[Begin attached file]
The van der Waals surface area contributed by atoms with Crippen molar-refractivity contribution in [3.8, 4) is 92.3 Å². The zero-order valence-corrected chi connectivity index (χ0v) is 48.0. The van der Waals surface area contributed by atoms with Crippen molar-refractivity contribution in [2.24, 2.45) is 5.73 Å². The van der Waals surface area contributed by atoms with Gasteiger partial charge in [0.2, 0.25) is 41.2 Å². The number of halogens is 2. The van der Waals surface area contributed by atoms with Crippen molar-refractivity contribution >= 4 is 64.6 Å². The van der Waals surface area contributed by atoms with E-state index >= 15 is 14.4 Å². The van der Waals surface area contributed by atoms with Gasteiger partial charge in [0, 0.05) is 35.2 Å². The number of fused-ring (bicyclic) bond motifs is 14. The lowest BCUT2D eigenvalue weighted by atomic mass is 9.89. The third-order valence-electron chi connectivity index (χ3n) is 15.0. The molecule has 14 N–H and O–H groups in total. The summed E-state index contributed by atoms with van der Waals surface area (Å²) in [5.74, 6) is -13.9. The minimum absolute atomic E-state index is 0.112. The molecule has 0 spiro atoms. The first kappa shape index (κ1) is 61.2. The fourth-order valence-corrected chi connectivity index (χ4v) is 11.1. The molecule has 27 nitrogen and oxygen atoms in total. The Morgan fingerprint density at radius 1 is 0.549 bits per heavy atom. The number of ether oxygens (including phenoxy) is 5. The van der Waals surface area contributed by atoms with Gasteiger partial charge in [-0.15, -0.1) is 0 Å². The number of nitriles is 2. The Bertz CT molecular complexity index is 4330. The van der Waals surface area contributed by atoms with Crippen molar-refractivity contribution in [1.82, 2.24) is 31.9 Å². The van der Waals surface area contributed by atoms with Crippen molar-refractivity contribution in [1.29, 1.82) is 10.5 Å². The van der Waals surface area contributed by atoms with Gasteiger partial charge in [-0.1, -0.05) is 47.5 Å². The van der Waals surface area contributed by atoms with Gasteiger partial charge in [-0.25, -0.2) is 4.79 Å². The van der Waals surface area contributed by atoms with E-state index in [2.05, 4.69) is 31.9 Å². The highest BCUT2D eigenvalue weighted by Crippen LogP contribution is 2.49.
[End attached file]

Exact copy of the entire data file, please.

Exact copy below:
The van der Waals surface area contributed by atoms with Crippen molar-refractivity contribution in [3.8, 4) is 92.3 Å². The zero-order valence-corrected chi connectivity index (χ0v) is 48.0. The van der Waals surface area contributed by atoms with Crippen molar-refractivity contribution in [2.24, 2.45) is 5.73 Å². The van der Waals surface area contributed by atoms with Gasteiger partial charge in [0.2, 0.25) is 41.2 Å². The number of halogens is 2. The van der Waals surface area contributed by atoms with Crippen molar-refractivity contribution >= 4 is 64.6 Å². The van der Waals surface area contributed by atoms with E-state index >= 15 is 14.4 Å². The van der Waals surface area contributed by atoms with Gasteiger partial charge in [0, 0.05) is 35.2 Å². The number of fused-ring (bicyclic) bond motifs is 14. The lowest BCUT2D eigenvalue weighted by atomic mass is 9.89. The third-order valence-electron chi connectivity index (χ3n) is 15.0. The molecule has 14 N–H and O–H groups in total. The summed E-state index contributed by atoms with van der Waals surface area (Å²) in [5.74, 6) is -13.9. The minimum absolute atomic E-state index is 0.112. The molecule has 0 spiro atoms. The first kappa shape index (κ1) is 61.2. The fourth-order valence-corrected chi connectivity index (χ4v) is 11.1. The molecule has 27 nitrogen and oxygen atoms in total. The Morgan fingerprint density at radius 1 is 0.549 bits per heavy atom. The number of ether oxygens (including phenoxy) is 5. The van der Waals surface area contributed by atoms with Gasteiger partial charge in [-0.15, -0.1) is 0 Å². The number of nitriles is 2. The Bertz CT molecular complexity index is 4330. The van der Waals surface area contributed by atoms with Crippen molar-refractivity contribution in [1.82, 2.24) is 31.9 Å². The van der Waals surface area contributed by atoms with Crippen molar-refractivity contribution in [1.29, 1.82) is 10.5 Å². The van der Waals surface area contributed by atoms with Gasteiger partial charge in [-0.1, -0.05) is 47.5 Å². The van der Waals surface area contributed by atoms with Gasteiger partial charge in [-0.25, -0.2) is 4.79 Å². The van der Waals surface area contributed by atoms with E-state index in [2.05, 4.69) is 31.9 Å². The highest BCUT2D eigenvalue weighted by Crippen LogP contribution is 2.49.